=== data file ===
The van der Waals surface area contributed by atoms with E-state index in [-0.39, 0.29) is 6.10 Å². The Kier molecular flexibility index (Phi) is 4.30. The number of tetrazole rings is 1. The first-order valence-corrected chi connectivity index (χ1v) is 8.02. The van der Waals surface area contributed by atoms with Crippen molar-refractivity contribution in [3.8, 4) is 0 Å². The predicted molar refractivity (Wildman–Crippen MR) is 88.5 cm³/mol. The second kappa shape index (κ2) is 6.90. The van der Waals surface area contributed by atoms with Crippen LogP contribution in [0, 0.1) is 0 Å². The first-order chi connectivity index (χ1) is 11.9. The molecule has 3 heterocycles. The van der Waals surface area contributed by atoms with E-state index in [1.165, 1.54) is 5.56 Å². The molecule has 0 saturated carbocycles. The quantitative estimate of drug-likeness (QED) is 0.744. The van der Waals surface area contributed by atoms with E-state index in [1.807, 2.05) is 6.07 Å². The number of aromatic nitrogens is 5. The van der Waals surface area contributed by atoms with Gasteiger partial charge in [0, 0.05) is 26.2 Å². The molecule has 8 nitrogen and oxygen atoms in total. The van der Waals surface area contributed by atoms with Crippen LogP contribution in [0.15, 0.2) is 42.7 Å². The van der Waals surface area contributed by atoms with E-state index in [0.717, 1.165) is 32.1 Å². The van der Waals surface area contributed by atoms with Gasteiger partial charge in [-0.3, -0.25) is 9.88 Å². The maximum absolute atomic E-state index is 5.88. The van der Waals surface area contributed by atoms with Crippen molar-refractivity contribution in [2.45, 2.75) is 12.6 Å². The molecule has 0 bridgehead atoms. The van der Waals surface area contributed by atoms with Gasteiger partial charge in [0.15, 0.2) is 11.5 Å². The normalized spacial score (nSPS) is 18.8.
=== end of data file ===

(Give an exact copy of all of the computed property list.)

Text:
The van der Waals surface area contributed by atoms with E-state index in [-0.39, 0.29) is 6.10 Å². The Kier molecular flexibility index (Phi) is 4.30. The number of tetrazole rings is 1. The first-order valence-corrected chi connectivity index (χ1v) is 8.02. The van der Waals surface area contributed by atoms with Crippen molar-refractivity contribution in [3.8, 4) is 0 Å². The predicted molar refractivity (Wildman–Crippen MR) is 88.5 cm³/mol. The second kappa shape index (κ2) is 6.90. The van der Waals surface area contributed by atoms with Crippen LogP contribution in [0, 0.1) is 0 Å². The first-order chi connectivity index (χ1) is 11.9. The molecule has 3 heterocycles. The van der Waals surface area contributed by atoms with E-state index in [1.165, 1.54) is 5.56 Å². The molecule has 0 saturated carbocycles. The quantitative estimate of drug-likeness (QED) is 0.744. The van der Waals surface area contributed by atoms with E-state index in [1.807, 2.05) is 6.07 Å². The number of aromatic nitrogens is 5. The van der Waals surface area contributed by atoms with Gasteiger partial charge in [0, 0.05) is 26.2 Å². The molecule has 8 nitrogen and oxygen atoms in total. The van der Waals surface area contributed by atoms with Crippen LogP contribution in [0.15, 0.2) is 42.7 Å². The van der Waals surface area contributed by atoms with E-state index in [0.717, 1.165) is 32.1 Å². The van der Waals surface area contributed by atoms with Gasteiger partial charge in [-0.3, -0.25) is 9.88 Å². The maximum absolute atomic E-state index is 5.88. The van der Waals surface area contributed by atoms with Crippen molar-refractivity contribution in [2.45, 2.75) is 12.6 Å². The molecule has 0 bridgehead atoms. The van der Waals surface area contributed by atoms with Gasteiger partial charge in [0.15, 0.2) is 11.5 Å². The normalized spacial score (nSPS) is 18.8.